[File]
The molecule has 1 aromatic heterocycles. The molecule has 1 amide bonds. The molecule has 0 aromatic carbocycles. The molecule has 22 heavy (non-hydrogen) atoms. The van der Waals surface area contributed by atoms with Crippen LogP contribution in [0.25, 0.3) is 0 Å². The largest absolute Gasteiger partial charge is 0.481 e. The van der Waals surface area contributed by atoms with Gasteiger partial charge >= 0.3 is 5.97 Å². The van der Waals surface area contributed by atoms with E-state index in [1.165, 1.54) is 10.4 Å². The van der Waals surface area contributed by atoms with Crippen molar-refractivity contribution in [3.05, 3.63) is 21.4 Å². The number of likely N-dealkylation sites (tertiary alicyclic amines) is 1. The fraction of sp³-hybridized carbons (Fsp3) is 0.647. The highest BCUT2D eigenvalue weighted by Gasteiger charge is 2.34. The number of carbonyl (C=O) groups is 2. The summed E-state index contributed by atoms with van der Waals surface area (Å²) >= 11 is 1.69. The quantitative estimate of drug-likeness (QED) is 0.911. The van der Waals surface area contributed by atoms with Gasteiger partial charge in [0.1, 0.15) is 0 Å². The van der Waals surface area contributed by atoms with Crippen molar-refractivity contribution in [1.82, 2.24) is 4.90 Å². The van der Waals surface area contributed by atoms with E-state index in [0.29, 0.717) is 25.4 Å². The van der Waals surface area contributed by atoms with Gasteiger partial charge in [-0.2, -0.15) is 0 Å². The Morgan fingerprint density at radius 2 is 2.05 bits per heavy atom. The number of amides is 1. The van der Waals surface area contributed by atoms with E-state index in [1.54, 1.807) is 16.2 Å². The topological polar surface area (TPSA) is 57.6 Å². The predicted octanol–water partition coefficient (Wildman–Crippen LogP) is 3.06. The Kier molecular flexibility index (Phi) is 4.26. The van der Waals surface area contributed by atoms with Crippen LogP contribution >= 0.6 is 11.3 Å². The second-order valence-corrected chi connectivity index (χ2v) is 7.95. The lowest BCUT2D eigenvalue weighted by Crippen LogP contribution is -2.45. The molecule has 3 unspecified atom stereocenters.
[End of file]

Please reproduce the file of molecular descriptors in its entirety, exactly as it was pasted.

The molecule has 1 aromatic heterocycles. The molecule has 1 amide bonds. The molecule has 0 aromatic carbocycles. The molecule has 22 heavy (non-hydrogen) atoms. The van der Waals surface area contributed by atoms with Crippen LogP contribution in [0.25, 0.3) is 0 Å². The largest absolute Gasteiger partial charge is 0.481 e. The van der Waals surface area contributed by atoms with Gasteiger partial charge >= 0.3 is 5.97 Å². The van der Waals surface area contributed by atoms with E-state index in [1.165, 1.54) is 10.4 Å². The van der Waals surface area contributed by atoms with Crippen molar-refractivity contribution in [3.05, 3.63) is 21.4 Å². The number of likely N-dealkylation sites (tertiary alicyclic amines) is 1. The fraction of sp³-hybridized carbons (Fsp3) is 0.647. The highest BCUT2D eigenvalue weighted by Gasteiger charge is 2.34. The number of carbonyl (C=O) groups is 2. The summed E-state index contributed by atoms with van der Waals surface area (Å²) >= 11 is 1.69. The quantitative estimate of drug-likeness (QED) is 0.911. The van der Waals surface area contributed by atoms with Gasteiger partial charge in [0.1, 0.15) is 0 Å². The van der Waals surface area contributed by atoms with Crippen molar-refractivity contribution in [1.82, 2.24) is 4.90 Å². The van der Waals surface area contributed by atoms with E-state index in [0.29, 0.717) is 25.4 Å². The van der Waals surface area contributed by atoms with Gasteiger partial charge in [-0.2, -0.15) is 0 Å². The Morgan fingerprint density at radius 2 is 2.05 bits per heavy atom. The number of amides is 1. The van der Waals surface area contributed by atoms with E-state index in [1.54, 1.807) is 16.2 Å². The topological polar surface area (TPSA) is 57.6 Å². The predicted octanol–water partition coefficient (Wildman–Crippen LogP) is 3.06. The Kier molecular flexibility index (Phi) is 4.26. The van der Waals surface area contributed by atoms with Crippen LogP contribution >= 0.6 is 11.3 Å². The second-order valence-corrected chi connectivity index (χ2v) is 7.95. The lowest BCUT2D eigenvalue weighted by Crippen LogP contribution is -2.45. The molecule has 3 unspecified atom stereocenters.